After I heard about the passing of Maya Angelou earlier this week, I wanted to find someone who could share with the Arizona Spotlight audience not just a eulogy, but their own personal connection with Angelou's work.
When my friend and colleague Debi Chess Mabie, the host of Az Illustrated Arts, told me about her favorite poem, I knew she was the right person to ask. Here is what she wrote:
Growing up, Maya Angelou’s poem "Phenomenal Woman" served as a compass, a blue print, --and even a permission slip of sorts-- of what it meant to be a black woman, and everything that comes with that.
I mostly grew up in the mid-west in a solidly middle class suburb. From the 4th to the 6th grade, I was the only black kid in my entire elementary school. Not just my class -- but the entire elementary school.
The only reflections of what it was to be a black girl or women came from the women in my home, church, and in the pages of Ebony and Jet magazines. My parents were very intentional about buffering the negative messages of suburban life.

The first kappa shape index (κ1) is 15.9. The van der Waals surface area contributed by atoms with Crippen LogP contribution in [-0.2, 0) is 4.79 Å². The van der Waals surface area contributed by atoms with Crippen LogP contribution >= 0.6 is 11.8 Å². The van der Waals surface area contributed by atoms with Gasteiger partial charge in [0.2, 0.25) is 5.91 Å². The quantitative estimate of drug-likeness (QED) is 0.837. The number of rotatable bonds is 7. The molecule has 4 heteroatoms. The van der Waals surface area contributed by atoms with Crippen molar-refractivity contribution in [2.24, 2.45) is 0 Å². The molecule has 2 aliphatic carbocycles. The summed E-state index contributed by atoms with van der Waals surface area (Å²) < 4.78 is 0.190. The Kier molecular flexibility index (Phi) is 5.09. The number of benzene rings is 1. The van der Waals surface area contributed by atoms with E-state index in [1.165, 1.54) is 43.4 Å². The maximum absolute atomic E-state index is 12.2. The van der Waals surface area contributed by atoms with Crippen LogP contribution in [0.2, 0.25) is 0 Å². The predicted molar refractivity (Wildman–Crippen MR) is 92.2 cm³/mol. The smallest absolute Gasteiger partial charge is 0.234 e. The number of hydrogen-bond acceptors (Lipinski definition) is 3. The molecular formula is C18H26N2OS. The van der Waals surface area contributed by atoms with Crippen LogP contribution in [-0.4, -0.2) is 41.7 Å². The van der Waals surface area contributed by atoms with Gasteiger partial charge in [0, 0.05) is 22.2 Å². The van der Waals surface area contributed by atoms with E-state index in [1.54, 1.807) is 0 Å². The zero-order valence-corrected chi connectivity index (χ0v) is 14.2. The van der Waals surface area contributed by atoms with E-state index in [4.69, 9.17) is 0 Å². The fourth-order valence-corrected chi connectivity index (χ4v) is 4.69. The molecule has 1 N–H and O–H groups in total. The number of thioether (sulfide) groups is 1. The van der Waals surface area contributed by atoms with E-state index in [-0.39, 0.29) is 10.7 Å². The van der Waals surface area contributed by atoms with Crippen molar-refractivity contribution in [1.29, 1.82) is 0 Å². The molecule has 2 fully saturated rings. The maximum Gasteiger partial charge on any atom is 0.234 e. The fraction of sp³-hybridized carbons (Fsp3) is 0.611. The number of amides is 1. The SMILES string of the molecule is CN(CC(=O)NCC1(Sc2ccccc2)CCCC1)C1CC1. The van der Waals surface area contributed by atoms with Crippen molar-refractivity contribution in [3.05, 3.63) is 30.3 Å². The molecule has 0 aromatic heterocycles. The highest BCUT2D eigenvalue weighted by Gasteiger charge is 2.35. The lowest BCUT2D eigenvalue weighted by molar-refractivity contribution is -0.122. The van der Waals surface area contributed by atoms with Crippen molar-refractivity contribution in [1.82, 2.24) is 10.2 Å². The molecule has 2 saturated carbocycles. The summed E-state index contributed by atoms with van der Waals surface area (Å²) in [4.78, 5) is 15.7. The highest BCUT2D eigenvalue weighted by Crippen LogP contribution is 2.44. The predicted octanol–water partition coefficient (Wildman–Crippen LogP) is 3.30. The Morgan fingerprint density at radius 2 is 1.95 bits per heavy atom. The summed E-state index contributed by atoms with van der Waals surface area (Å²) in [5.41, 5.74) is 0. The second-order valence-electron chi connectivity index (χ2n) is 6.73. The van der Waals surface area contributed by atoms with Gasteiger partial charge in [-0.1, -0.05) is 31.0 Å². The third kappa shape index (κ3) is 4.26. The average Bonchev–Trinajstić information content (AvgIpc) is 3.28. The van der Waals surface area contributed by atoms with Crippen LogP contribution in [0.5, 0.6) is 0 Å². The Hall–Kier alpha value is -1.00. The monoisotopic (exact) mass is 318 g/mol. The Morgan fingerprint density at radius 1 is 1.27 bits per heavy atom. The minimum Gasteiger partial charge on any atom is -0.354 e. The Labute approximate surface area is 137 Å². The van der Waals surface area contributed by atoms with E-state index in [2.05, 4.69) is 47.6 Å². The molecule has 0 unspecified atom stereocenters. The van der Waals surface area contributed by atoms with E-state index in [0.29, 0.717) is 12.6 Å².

For me, "Phenomenal Woman" was the articulation and affirmation of what I knew to be true of black women.
"Phenomenal Woman" was referenced and quoted often at African American social events in the 80's. It was not until I was an adult I heard a reading of the poem by a white lesbian feminist. It opened a whole new meaning and understanding of Maya Angelou and her poetry that, up until that point, I had felt was meant only for me.
I feel I have a special relationship with "Phenomenal Woman"…
- Debi Chess Mabie, May 29th, 2014